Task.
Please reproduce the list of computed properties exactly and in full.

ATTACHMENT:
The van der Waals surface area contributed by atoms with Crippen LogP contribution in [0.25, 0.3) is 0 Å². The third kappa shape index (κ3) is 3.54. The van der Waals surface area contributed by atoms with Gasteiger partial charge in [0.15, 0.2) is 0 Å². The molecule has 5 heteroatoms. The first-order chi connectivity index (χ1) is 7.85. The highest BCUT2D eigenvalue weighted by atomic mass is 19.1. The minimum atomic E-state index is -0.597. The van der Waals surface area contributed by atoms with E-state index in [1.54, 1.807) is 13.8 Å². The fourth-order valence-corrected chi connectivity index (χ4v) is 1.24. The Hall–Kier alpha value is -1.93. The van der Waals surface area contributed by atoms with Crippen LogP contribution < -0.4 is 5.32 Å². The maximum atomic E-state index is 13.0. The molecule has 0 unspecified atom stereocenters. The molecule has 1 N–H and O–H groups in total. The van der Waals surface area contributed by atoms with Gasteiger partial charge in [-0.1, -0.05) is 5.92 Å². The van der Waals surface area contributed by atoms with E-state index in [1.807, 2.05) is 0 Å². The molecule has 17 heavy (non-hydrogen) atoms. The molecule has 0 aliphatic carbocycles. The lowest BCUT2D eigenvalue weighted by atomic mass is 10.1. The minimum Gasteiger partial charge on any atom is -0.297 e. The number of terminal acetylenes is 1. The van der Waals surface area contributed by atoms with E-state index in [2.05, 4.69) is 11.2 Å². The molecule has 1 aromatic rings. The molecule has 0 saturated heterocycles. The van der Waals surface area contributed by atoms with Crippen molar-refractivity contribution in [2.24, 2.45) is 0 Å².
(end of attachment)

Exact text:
The van der Waals surface area contributed by atoms with Crippen LogP contribution in [0.25, 0.3) is 0 Å². The third kappa shape index (κ3) is 3.54. The van der Waals surface area contributed by atoms with Gasteiger partial charge in [0.15, 0.2) is 0 Å². The molecule has 5 heteroatoms. The first-order chi connectivity index (χ1) is 7.85. The highest BCUT2D eigenvalue weighted by atomic mass is 19.1. The minimum atomic E-state index is -0.597. The van der Waals surface area contributed by atoms with E-state index in [1.54, 1.807) is 13.8 Å². The fourth-order valence-corrected chi connectivity index (χ4v) is 1.24. The Hall–Kier alpha value is -1.93. The van der Waals surface area contributed by atoms with Crippen LogP contribution < -0.4 is 5.32 Å². The maximum atomic E-state index is 13.0. The molecule has 0 unspecified atom stereocenters. The molecule has 1 N–H and O–H groups in total. The van der Waals surface area contributed by atoms with Gasteiger partial charge in [-0.1, -0.05) is 5.92 Å². The van der Waals surface area contributed by atoms with E-state index in [1.807, 2.05) is 0 Å². The molecule has 17 heavy (non-hydrogen) atoms. The molecule has 0 aliphatic carbocycles. The lowest BCUT2D eigenvalue weighted by atomic mass is 10.1. The minimum Gasteiger partial charge on any atom is -0.297 e. The number of terminal acetylenes is 1. The van der Waals surface area contributed by atoms with E-state index in [2.05, 4.69) is 11.2 Å². The molecule has 1 aromatic rings. The molecule has 0 saturated heterocycles. The van der Waals surface area contributed by atoms with Crippen molar-refractivity contribution in [2.24, 2.45) is 0 Å².